A brief respite

Just as an FYI, I am actually still alive (in case you were wondering). I’m just incredibly busy at the moment. I dream about a time, someday, when December won’t be an incredibly busy month. Unfortunately, I live in the great bubble of academia. A busy December is as inevitable as entropy making a mess of my kitchen.

So currently, the majority of my life consists of putting everything I’ve done over the past year into 5000-10000 words. This involves much LaTeX-based chicanery, diagrammatic mayhem and (so I fear) the exhuming of at least one or two output files to check some values. It’s probably a good thing I keep my .out files in order. It also involves writing. Lots of writing. So much writing, that I fear I’ve hurt my wrist. I should probably do some stretches and spin some poi to stay limber.

One blessing at least. The references will be easier to do this time. Having papers already written (published and unpublished), at least I can leaf through them to find the relevant references. Frankly, that will probably save me at least a day’s work!

About Invader Xan

Molecular astrophysicist, usually found writing frenziedly, staring at the sky, or drinking mojitos.
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6 Responses to A brief respite

  1. invaderxan says:

    Re: You ok?
    Yeah, it looks like I should be fine, at least for now. It would appear most of the major telescopes are going to still be available until 2012. Unfortunately, that’s about the time I’m expecting to be looking for a postdoc position.
    Now might be a good time to consider going into radioastronomy…

  2. invaderxan says:

    Oh, it’s not so bad. It could be worse — it could be Open Office :P

  3. invaderxan says:

    For a fleeting moment there, I thought there was an ASCII character for LATEX!
    Frankly, I rather like LATEX, despite never having had to do anything excessively mathematical — at least when it works. It makes referencing and citing a lot less annoying, that’s for certain!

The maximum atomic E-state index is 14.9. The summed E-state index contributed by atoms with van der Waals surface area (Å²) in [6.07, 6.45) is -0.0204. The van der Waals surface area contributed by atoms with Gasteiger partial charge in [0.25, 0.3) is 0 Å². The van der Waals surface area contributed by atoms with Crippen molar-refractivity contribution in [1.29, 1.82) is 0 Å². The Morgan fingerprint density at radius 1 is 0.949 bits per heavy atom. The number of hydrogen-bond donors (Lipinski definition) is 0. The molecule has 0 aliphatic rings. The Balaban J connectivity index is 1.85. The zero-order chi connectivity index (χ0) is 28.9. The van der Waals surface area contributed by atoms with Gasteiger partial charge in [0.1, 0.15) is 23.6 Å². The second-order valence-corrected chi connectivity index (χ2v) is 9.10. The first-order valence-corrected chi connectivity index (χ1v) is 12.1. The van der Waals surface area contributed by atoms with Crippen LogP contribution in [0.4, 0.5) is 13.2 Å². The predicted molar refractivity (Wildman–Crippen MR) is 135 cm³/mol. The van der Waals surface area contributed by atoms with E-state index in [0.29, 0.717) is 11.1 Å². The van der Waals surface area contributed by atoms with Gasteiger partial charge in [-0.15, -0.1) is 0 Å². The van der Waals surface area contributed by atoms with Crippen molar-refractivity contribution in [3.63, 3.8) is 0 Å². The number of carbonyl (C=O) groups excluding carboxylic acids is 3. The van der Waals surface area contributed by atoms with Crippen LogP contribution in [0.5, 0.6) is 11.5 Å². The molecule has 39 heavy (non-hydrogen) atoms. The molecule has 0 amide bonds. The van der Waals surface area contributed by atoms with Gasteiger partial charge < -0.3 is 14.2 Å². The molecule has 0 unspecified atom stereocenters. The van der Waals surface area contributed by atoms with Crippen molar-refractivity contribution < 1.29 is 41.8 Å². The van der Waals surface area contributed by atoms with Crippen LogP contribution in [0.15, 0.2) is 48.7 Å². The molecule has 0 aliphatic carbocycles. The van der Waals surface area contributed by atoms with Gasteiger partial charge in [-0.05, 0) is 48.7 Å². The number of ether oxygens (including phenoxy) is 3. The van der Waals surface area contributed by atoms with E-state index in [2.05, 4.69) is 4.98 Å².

Mind you, I have done a lot of chemical typesetting in LATEX by now, and frankly, I find a lot of these things an incredible pain to accomplish in Word. Inputting a formula like C2H3+, for instance is actually a lot easier just by typing out $C_{2}H_{3}^{+}$ than by the mess of highlighting and button clicking that ensues with Word. It gets worse if you need to use greek letters…
    Other things too, only seem to be rendered accurately by LATEX. Nuclear reactions, for instance, like;
    21D + 11H → 32He + γ
    or molecular electronic state terms like 1Σ+g tend not to be rendered accurately in word processors…
    (Interestingly the same appears to be true of HTML!)
    Just some stray thoughts… I guess the bottom line is that, generally speaking, it all depends on what yor chosen subject is, and what kind of markup and nomenclature you need…

  4. beepbeep says:

    You ok?
    I’ve been hearing about the big STFC announcement…hope whatever they are about to do does not affect you badly.

  5. davidnm says:

    Ugh, LaTeX. It’s evil, evil I say!

  6. 6_bleen_7 says:

    You have my sympathy with LATEX. I need to make up a graph showing the difficulty of typesetting a scholarly document in LATEX and Microsoft Word, vs. the complexity of the equations therein. Above a certain threshold of intricacy in the mathematical typesetting, it gets faster and easier to use LATEX, but that threshold is far above anything I’ve written as a biostatistician.

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